• 4. over Zp are not sequentially ordered like the ASCII codes, thus we need to maintain a separate tablefor the correspondence between the points and the ASCII codes.Better solution is that we generate a random point X on the curve and compute Y such that for someinvertible function F(X,Y,p) = M the plaintext. The function F is generated by the receiver and ismade public. The sender computes x = kG, and y = X + k(eB G) and computes Y such thatF(X,Y,p) = M and sends his ciphertext ((x,y),Y) to the receiver.The receiver then computes y – eBx = X + k(eB G) - eB (kG) = X, and uses Y to find F(X,Y,p) = M.One possible implementation of F(X,Y,p) would be : if X = (x1 , y1) and Y=(x2 , y2) and the ASCIIcode for the character be C = (x3 , y3) where x3 is the quotient on dividing C by p and y3 is theremainder, then F(X,Y,p) = (x1x2 , y1y2) (mod p) = (x3 , y3).Thus x2 = x3 x1-1 (mod p) and y2 = y3 y1-1 (mod p) . Thus we obtain Y = (x2 , y2).The prime p>=13( because p>=√127 ).x1 > 0 and y1 > 0 for their inverses modulo p to exist.Since the number of points on the elliptic curve EC: y2 = x3 + ax + b over Zp, is >= p+1-2√p, hencek <= p+1-2√p and eB <= p+1-2√p and also keB <= p+1-2√p from the various operations above :thus k<= √(p+1-2√p) = √p-1 and eB <=√(p+1-2√p) = √p-1C code for Elliptic Curve encryption of ElGamal Algorithm : elliptic_elgamal_encrypt.cC code for Elliptic Curve decryption of ElGamal Algorithm : elliptic_elgamal_decrypt.cKey Exchange in a Network :Diffie-Hellman Key Exchange Protocol :Let the users be A and B. They agree on a large prime number p and a generator g for the cyclicmultiplicative group modulo p {1,2,,,,p-1}on a public communication channel. • A chooses a random large integer x < p-1and sends to B : X = gx mod p. • B chooses a random large integer y < p-1 and sends to A : Y = gy mod p. • Then A computes k = Yx mod p = gxy mod p • B computes k = Xy mod p = gxy mod p.Thus now both A and B have the common key k = gxy mod p. They now use this key tocommunicate with each other. No one listening on the channel can compute the value k even if theyknow g, p, X and Y. The difficulty in computing k from this known values involves the hardproblem of Discrete Logarithm. The key k cannot be used as an exponent to encrypt a message msince k is in a group modulo p, but we need an exponent key to be in a group modulo (p-1).In a communication channel with n users, a1, a2, ...., an the common secret key will be generatedafter rounds of n-1 cycles. Then each can compute the common key k = gx1x2...xn (mod p) for all ofthe n users.e.g. N=4: • A chooses a random large integer x1 < p-1and sends to B : X1 = gx1 mod p. • B chooses a random large integer x2 < p-1and sends to C : X2 = gx2 mod p. • C chooses a random large integer x3 < p-1and sends to D : X3 = gx3 mod p. • D chooses a random large integer x4 < p-1and sends to A : X4 = gx4 mod p. • A computes and sends to B : X1 = X4x1 mod p = gx1x4 mod p. • B computes and sends to C : X2 = X1x2 mod p = gx1x2 mod p. • C computes and sends to D : X3 = X2x3 mod p = gx2x3 mod p. • D computes and sends to A : X4 = X3x4 mod p = gx3x4 mod p. • A computes and sends to B : X1 = (X4 )x1 mod p = gx1x3x4 mod p. • B computes and sends to C : X2 = (X1 )x2 mod p = gx1x2x4 mod p. • C computes and sends to D : X3 = (X2 )x3 mod p = gx1x3x2 mod p.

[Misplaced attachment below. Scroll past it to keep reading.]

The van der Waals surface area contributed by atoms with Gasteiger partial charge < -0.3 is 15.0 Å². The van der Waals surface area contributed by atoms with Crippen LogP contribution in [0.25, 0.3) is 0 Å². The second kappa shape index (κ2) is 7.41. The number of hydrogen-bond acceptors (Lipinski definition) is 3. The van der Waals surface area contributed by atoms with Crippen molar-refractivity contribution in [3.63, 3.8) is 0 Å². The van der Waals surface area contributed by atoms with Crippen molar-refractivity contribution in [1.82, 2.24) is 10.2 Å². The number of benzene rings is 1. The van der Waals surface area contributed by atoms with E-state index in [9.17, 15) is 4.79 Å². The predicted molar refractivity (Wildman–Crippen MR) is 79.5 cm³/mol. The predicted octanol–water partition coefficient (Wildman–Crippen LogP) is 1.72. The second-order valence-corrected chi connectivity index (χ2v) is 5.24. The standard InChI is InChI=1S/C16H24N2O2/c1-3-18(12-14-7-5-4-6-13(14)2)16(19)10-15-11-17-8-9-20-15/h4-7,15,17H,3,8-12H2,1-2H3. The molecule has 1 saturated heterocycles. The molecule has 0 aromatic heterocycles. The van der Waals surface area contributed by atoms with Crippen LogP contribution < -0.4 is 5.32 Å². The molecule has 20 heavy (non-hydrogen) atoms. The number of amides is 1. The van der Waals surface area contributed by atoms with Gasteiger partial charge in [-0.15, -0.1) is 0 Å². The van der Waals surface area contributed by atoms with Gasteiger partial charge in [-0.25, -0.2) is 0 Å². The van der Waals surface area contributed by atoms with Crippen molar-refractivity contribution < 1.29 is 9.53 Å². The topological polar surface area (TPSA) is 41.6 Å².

• 5. • D computes and sends to A : X4 = (X3 )x4 mod p = gx2x3x4 mod p. • A computes : k = (X4)x1 = gx1x2x3x4 mod p. • B computes : k = (X1)x2 = gx1x2x3x4 mod p. • C computes : k = (X2)x3 = gx1x2x3x4 mod p. • D computes : k = (X3)x4 = gx1x2x3x4 mod p.Diffie –Hellman key exchange using an Elliptic Curve :Let the users be A and B. They agree on a large prime number p and a base point generator G =(x,y) on the elliptic curve EC : y2 = x3 + ax + b over Zp, on a public communication channel. • A chooses a random point x on the elliptic curve and sends to B : X = xG. • B chooses a random point y on the elliptic curve and sends to A : Y = yG. • Then A computes k = xyG. • And B computes k = yxG.Since the number of points on the elliptic curve EC: y2 = x3 + ax + b over Zp, is >= p+1-2√p, hencex <= p+1-2√p and y <= p+1-2√p and also xy <= p+1-2√p from the various operations above :thus x<= √(p+1-2√p) = √p-1 and y <=√(p+1-2√p) = √p-1.The secrecy of the Diffie-Hellman elliptic curve key exchange is the complexity of elliptic curve“integer” factorization.Diffie –Hellman key exchange over the field GF(2m) :Let the users be A and B. They agree on an exponent m and an irreducible polynomial p(x) ofdegree m over the field Z2 . Then the field GF(2m) is characterized by the polynomials f(x) = a0 +a1x + a2x2 + ......+ am-1xm-1 , where ai ∈{0,1} Let α be the root of p(x) over the reals, i.e. p(α) = 0 overthe reals but p(α) ≠ 0 over GF(2m). • A chooses a random large integer x mod( 2m-1 ) and sends to B : X(α) = αx ( mod p(α) ) . • B chooses a random large integer y mod( 2m-1 ) and sends to A : Y(α) = αy ( mod p(α) ) . • Then A computes : k(α) = (Y(α))x ( mod p(α) ) = αxy ( mod p(α) ) • And B computes : k(α) = (X(α))y ( mod p(α) ) = αxy ( mod p(α) )If r(x) = b0 + b1x + b2x2 + ......+ bmxm , then the set of irreducible polynomials p(x) of degree m overthe field Z2 can be generated from r(x) by having b0 = 1 and bm = 1 and odd number of bi s from b1to bm-1 equal to 1.The Diffie-Hellman key exchange protocol in its original form cannot be used to encrypt or decryptmessages because the key k cannot be used as an exponent to encrypt a message m since k is in agroup modulo p, but we need an exponent key to be in a group modulo (p-1). If k is in a groupmodulo p then if ciphertext c = mk (mod p), now to decrypt c we need k-1(mod p) = x which impliesthat kx = 1+ tp, thus cx = mmtp (mod p) but mp=m(mod p) hence cx ≠ m (mod p), but if k is in agroup modulo p-1, then kx = 1 + t(p-1) and cx = mmt(p-1) (mod p) and by Fermats theorem mp-1 = 1(mod p). Thus cx = m (mod p).If we compute k-1 in a group modulo (p-1) then gcd(k,p-1) should be 1. Hence if k is prime thenautomatically gcd(k,p-1) = 1, but if k is not a prime and gcd(k,p-1) ≠ 1 , then both the users A and Bfind the nearest integer k greater than k such that gcd(k,p-1) = 1.